Jennifer Finney Boylan: ‘Treat Trans People Like the Brave, Decent, Precious Souls They Are’
As Stonewall 50 approaches, Jennifer Finney Boylan says: ‘I would like to see every last thing Donald Trump and Mike Pence have done erased, undone, and blotted out forever.’
In this special series, LGBT celebrities and public figures talk to Tim Teeman about the Stonewall Riots and their legacy—see more here.
Jennifer Finney Boylan is a New York Times contributing opinion writer, author of 15 books, trustee of PEN America, the Anna Quindlen writer in residence at Barnard College of Columbia University, and cast member of I Am Cait.
When/how did you first hear about the Stonewall Riots, and what did you make of it?
I was a child in June 1969 at, ironically enough, an all-boys’ camp in New England. I spent that summer in the manner typical of young revolutionaries: making lanyards out of gimp, and fearing that I would not survive my own future.
It was years before I understood the significance of Stonewall. But then, I guess this might be true for a lot of people, including those of us in the movement.
What is the riots’ significance for you?
Stonewall is more myth than fact; there are so many contradictory stories of what happened and who was there. But we seem to agree that it was street queens and trans people who were the spearhead that night.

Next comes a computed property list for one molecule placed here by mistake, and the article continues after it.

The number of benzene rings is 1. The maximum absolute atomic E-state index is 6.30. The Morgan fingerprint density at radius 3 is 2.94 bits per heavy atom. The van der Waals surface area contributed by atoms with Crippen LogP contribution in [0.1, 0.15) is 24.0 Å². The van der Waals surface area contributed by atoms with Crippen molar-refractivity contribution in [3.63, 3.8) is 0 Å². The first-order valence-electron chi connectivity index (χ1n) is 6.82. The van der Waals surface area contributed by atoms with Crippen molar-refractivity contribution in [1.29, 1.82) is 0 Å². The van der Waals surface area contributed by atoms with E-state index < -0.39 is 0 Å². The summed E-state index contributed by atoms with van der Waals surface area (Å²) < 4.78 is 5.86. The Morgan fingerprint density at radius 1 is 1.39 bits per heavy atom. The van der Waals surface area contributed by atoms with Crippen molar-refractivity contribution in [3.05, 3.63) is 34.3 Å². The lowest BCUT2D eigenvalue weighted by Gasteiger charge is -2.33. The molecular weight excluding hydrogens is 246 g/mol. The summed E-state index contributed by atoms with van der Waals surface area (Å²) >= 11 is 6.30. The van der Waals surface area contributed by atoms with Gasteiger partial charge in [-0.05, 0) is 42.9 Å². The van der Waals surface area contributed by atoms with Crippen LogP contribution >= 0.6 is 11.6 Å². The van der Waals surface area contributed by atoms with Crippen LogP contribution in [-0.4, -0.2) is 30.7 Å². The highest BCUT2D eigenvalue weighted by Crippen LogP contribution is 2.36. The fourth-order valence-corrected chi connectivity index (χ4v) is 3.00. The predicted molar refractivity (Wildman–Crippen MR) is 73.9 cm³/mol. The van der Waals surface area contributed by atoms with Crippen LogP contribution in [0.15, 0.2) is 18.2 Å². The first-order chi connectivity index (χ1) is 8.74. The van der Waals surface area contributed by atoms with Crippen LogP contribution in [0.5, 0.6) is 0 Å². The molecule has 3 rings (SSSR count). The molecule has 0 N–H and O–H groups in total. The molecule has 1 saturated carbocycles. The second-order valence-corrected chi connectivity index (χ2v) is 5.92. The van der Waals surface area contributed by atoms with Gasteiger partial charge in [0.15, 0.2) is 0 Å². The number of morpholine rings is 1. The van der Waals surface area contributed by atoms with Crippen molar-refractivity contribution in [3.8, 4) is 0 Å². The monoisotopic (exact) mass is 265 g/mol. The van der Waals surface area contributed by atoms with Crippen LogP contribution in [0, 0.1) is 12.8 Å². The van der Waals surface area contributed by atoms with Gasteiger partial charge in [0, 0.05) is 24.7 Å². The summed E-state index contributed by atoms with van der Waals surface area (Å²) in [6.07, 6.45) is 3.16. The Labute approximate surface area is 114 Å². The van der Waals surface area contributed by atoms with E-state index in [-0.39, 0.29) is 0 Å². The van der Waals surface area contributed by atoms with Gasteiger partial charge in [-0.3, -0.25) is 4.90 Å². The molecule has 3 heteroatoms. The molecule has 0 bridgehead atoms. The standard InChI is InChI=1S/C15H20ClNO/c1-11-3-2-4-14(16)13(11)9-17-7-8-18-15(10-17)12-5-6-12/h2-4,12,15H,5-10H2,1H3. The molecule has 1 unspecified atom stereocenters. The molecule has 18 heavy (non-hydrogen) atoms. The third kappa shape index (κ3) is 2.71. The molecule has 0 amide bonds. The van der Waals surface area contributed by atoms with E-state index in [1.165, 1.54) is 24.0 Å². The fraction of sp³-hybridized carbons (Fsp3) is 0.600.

Which is to say, it was not well-behaved and demure people who got the ball rolling, probably because we were the people who felt like we had nothing left to lose.
Since then, trans people have been elbowed out of the way and more mainstream folks have taken center stage. Which I understand, but please: we need to remember who started this fight, and who is still most at risk.
How far have LGBT people come since 1969?
Well, of course we’ve come a long way—but I think of that thing historian Barbara Fields said about the Civil War: “If some citizens live in houses and others live on the street, the Civil War is still going on. It’s still to be fought, and regrettably, it can still be lost.”
So, we can get married now, and there are better drugs for treating AIDS, and there are some legal protections that didn’t exist in 1969. But there are still some people who live in penthouses, and some people—especially trans people—who live on the street. All of which is to say that Stonewall is still going on, and yes, this battle can “still be lost.”
What would you like to see, LGBT-wise, in the next 50 years?
I would like to see every last thing Donald Trump and Mike Pence have done erased, undone, and blotted out forever.
I would like to see everyone able to live the lives they love without fear.
I would like trans people treated like the brave, decent, precious souls that they are.
I would like young queer people to know that the adults around them will value them, love them, and will protect them. So that they can spend the summer of 2069 making lanyards out of gimp at camp, and know that they are “safe.”